pīte gare vṛṣāṅkeṇa
prītās te ’mara-dānavāḥ
mamanthus tarasā sindhuṁ
havirdhānī tato ’bhavat
śrī-śukaḥ uvāca—Śrī Śukadeva Gosvāmī said; pīte—was drunk; gare—when the poison; vṛṣa-aṅkeṇa—by Lord Śiva, who sits on a bull; prītāḥ—being pleased; te—all of them; amara—the demigods; dānavāḥ—and the demons; mamanthuḥ—again began to churn; tarasā—with great force; sindhum—the ocean of milk; havirdhānī—the surabhi cow, who is the source of clarified butter; tataḥ—from that churning; abhavat—was generated.
Śukadeva Gosvāmī continued: Upon Lord Śiva’s drinking the poison, both the demigods and the demons, being very pleased, began to churn the ocean with renewed vigor. As a result of this, there appeared a cow known as surabhi.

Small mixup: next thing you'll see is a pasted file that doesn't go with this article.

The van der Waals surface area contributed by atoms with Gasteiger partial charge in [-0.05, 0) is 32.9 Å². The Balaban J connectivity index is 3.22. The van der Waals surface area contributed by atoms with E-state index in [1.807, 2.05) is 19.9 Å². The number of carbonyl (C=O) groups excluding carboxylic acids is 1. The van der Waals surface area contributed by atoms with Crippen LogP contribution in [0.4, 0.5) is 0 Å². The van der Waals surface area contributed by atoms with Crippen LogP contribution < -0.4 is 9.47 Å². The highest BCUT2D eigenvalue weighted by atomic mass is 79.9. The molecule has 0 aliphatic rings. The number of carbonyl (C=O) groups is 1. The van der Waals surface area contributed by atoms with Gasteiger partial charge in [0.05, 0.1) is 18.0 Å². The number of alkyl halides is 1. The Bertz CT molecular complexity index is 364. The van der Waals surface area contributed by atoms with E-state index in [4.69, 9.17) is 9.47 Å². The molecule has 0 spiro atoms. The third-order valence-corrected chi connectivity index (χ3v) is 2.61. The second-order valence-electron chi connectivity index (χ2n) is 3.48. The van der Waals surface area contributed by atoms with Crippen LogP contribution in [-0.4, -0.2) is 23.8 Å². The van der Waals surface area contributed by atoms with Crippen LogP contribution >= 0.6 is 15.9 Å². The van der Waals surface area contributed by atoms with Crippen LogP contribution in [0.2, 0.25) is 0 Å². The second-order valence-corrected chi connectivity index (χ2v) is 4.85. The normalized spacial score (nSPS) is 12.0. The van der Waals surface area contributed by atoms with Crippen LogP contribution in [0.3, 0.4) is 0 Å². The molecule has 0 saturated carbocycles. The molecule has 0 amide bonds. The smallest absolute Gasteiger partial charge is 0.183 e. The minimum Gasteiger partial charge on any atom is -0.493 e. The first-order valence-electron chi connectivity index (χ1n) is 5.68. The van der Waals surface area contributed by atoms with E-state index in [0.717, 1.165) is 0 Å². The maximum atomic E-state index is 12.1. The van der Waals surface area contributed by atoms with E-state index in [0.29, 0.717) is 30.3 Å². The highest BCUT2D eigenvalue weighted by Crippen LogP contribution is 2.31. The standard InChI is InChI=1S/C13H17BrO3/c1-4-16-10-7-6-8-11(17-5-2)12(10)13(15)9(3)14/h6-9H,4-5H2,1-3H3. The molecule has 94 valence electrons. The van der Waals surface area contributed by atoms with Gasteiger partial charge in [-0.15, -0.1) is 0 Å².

The surabhi cow is described as havirdhānī, the source of butter. Butter, when clarified by melting, produces ghee, or clarified butter, which is inevitably necessary for performing great ritualistic sacrifices. As stated in Bhagavad-gītā (18. 5), yajña-dāna-tapaḥ-karma na tyājyaṁ kāryam eva tat: sacrifice, charity and austerity are essential to keep human society perfect in peace and prosperity. Yajña, the performance of sacrifice, is essential; to perform yajña, clarified butter is absolutely necessary; and to get clarified butter, milk is necessary. Milk is produced when there are sufficient cows. Therefore in Bhagavad-gītā (18.44), cow protection is recommended (kṛṣi-go-rakṣya-vāṇijyaṁ vaiśya-karma svabhāva jam).
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